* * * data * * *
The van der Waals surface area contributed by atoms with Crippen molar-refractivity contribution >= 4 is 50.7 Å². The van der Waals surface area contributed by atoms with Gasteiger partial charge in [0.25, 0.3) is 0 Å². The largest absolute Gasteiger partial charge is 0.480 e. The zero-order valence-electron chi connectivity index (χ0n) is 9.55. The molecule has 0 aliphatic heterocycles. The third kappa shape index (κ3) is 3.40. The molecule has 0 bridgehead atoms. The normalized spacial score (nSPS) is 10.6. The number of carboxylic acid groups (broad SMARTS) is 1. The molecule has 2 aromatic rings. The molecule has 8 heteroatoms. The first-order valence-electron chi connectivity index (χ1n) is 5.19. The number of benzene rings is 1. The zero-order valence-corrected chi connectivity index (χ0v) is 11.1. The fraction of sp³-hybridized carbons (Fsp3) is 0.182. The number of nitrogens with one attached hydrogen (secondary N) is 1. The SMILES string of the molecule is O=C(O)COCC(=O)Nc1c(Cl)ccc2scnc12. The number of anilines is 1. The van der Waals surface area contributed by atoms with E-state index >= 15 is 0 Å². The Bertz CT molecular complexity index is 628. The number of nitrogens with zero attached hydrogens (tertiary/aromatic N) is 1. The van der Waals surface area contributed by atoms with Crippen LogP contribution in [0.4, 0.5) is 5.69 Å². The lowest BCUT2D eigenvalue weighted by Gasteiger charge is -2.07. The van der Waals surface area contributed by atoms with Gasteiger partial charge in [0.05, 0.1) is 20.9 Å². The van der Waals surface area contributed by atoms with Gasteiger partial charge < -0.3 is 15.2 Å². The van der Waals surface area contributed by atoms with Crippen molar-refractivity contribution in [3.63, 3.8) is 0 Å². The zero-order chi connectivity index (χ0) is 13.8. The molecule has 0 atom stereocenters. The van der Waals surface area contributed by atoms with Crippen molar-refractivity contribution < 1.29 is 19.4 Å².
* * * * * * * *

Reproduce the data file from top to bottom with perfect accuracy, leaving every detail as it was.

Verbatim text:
The van der Waals surface area contributed by atoms with Crippen molar-refractivity contribution >= 4 is 50.7 Å². The van der Waals surface area contributed by atoms with Gasteiger partial charge in [0.25, 0.3) is 0 Å². The largest absolute Gasteiger partial charge is 0.480 e. The zero-order valence-electron chi connectivity index (χ0n) is 9.55. The molecule has 0 aliphatic heterocycles. The third kappa shape index (κ3) is 3.40. The molecule has 0 bridgehead atoms. The normalized spacial score (nSPS) is 10.6. The number of carboxylic acid groups (broad SMARTS) is 1. The molecule has 2 aromatic rings. The molecule has 8 heteroatoms. The first-order valence-electron chi connectivity index (χ1n) is 5.19. The number of benzene rings is 1. The zero-order valence-corrected chi connectivity index (χ0v) is 11.1. The fraction of sp³-hybridized carbons (Fsp3) is 0.182. The number of nitrogens with one attached hydrogen (secondary N) is 1. The SMILES string of the molecule is O=C(O)COCC(=O)Nc1c(Cl)ccc2scnc12. The number of anilines is 1. The van der Waals surface area contributed by atoms with E-state index >= 15 is 0 Å². The Bertz CT molecular complexity index is 628. The number of nitrogens with zero attached hydrogens (tertiary/aromatic N) is 1. The van der Waals surface area contributed by atoms with Crippen LogP contribution in [0.4, 0.5) is 5.69 Å². The lowest BCUT2D eigenvalue weighted by Gasteiger charge is -2.07. The van der Waals surface area contributed by atoms with Gasteiger partial charge in [0.05, 0.1) is 20.9 Å². The van der Waals surface area contributed by atoms with Gasteiger partial charge < -0.3 is 15.2 Å². The van der Waals surface area contributed by atoms with Crippen molar-refractivity contribution in [3.63, 3.8) is 0 Å². The zero-order chi connectivity index (χ0) is 13.8. The molecule has 0 atom stereocenters. The van der Waals surface area contributed by atoms with Crippen molar-refractivity contribution < 1.29 is 19.4 Å².